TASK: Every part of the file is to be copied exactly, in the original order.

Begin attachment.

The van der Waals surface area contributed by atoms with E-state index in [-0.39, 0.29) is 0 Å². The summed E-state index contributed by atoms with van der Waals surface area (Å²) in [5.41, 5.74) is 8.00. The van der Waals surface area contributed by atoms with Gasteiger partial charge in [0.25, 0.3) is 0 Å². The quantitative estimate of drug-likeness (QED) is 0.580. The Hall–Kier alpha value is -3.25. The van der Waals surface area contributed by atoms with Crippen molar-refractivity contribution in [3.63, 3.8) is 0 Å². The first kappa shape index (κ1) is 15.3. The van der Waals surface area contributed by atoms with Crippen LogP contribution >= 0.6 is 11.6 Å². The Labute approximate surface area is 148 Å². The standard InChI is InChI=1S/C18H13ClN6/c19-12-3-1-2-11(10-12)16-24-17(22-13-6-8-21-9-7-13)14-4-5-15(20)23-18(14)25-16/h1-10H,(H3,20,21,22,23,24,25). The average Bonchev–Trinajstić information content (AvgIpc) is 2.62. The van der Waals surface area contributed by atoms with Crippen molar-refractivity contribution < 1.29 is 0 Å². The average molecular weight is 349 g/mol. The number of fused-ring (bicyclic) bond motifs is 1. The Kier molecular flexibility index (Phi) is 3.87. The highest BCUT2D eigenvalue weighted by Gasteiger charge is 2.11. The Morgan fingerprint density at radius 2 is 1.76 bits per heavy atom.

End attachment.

The van der Waals surface area contributed by atoms with E-state index in [-0.39, 0.29) is 0 Å². The summed E-state index contributed by atoms with van der Waals surface area (Å²) in [5.41, 5.74) is 8.00. The van der Waals surface area contributed by atoms with Gasteiger partial charge in [0.25, 0.3) is 0 Å². The quantitative estimate of drug-likeness (QED) is 0.580. The Hall–Kier alpha value is -3.25. The van der Waals surface area contributed by atoms with Crippen molar-refractivity contribution in [3.63, 3.8) is 0 Å². The first kappa shape index (κ1) is 15.3. The van der Waals surface area contributed by atoms with Crippen LogP contribution >= 0.6 is 11.6 Å². The Labute approximate surface area is 148 Å². The standard InChI is InChI=1S/C18H13ClN6/c19-12-3-1-2-11(10-12)16-24-17(22-13-6-8-21-9-7-13)14-4-5-15(20)23-18(14)25-16/h1-10H,(H3,20,21,22,23,24,25). The average Bonchev–Trinajstić information content (AvgIpc) is 2.62. The van der Waals surface area contributed by atoms with Crippen molar-refractivity contribution < 1.29 is 0 Å². The average molecular weight is 349 g/mol. The number of fused-ring (bicyclic) bond motifs is 1. The Kier molecular flexibility index (Phi) is 3.87. The highest BCUT2D eigenvalue weighted by Gasteiger charge is 2.11. The Morgan fingerprint density at radius 2 is 1.76 bits per heavy atom.